According to ESPN, Robert Griffin III has tears to the ACL and LCL in his knee. He will undergo total reconstructive surgery on his knee. Watching the way that knee turned, we have to wonder just how damaged the knee truly is.
Will the injury take away the explosiveness of the college track star? Only time will tell if his style of play will have to be altered. There were certain qualities in his game that made him successful, and those abilities are at risk, particularly playing hurt.
When the playoffs start in the NFL, just about every player on the field is fighting pain from a grueling regular season. Being in multiple collisions on a weekly basis isn’t exactly low-risk.
The veterans have to deal with resurfacing ailments from years past, and the younger players are learning how to recover while dealing with pain simultaneously.
Playing injured can be a fine line to walk. Trainers, doctors, coaches and the player have to collectively make decisions that are bound to stir up criticism. Robert Griffin III and Mike Shanahan dealt with disparagement after the Wild Card Game loss to the Seattle Seahawks.
It seemed that people from all media outlets had their own take on the situation. Remember, this is the same doctor who has treated just about every star athlete in sports.
Andrews' reputation is stellar, and he was recently recognized for helping Adrian Peterson come back sooner than estimated from a knee injury.
Prior to the playoff game, there was speculation as to who exactly gave the green light for RG3 to play and who would decide when or if to pull him. His viability came into question when he started showing signs of pain in the first quarter.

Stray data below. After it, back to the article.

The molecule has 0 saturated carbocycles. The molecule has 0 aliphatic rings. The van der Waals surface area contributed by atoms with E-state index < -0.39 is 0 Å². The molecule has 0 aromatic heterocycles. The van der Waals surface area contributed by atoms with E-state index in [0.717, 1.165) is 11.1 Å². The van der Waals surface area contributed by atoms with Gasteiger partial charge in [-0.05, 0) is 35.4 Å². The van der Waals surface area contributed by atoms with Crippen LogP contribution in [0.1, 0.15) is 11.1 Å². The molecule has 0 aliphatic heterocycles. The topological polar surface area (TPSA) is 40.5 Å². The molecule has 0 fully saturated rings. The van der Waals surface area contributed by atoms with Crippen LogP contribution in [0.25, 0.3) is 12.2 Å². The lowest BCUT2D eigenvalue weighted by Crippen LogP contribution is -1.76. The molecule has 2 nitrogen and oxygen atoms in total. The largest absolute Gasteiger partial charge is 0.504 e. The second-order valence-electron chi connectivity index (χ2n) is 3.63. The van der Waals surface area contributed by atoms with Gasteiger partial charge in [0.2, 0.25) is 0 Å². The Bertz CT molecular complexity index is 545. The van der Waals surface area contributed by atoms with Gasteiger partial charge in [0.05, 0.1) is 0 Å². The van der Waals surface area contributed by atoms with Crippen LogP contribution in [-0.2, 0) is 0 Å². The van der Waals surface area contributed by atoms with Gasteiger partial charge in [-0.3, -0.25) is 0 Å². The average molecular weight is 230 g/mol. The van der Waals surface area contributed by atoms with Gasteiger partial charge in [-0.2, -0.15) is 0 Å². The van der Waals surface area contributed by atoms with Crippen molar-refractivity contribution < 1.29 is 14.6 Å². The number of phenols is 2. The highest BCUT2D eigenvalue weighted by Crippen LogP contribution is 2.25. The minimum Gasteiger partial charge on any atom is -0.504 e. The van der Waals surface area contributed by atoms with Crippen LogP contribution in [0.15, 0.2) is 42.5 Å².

With an early 14-point lead, Griffin was showing many signs of a partial tear already.
Why didn’t Dr. James Andrews and Mike Shanahan see the signs that so many other fans and experts observed?
Running quarterbacks don't have a great track record in terms of longevity, consistency or availability.
Michael Vick is a great example. He has taken quite a beating over the years and usually can’t be counted on to play every game in an entire season. Like a pitcher who sustains multiple injuries to the arm, a scrambling quarterback with bad knees and legs will not be effective.
This can create a problem for the coach, because the backup usually doesn’t have the skill set to play that style of offense, so play-calling becomes an issue.
In the end, the player will have the final say when it comes to pain if it occurs between the whistles. The tide turns to the coaches and doctors having the final say once an X-ray or an MRI shows damage prior to or after a game.
Then, that player may try to be a hero and play on a bum knee, taking the risk of permanently destroying the knee—as well as his career.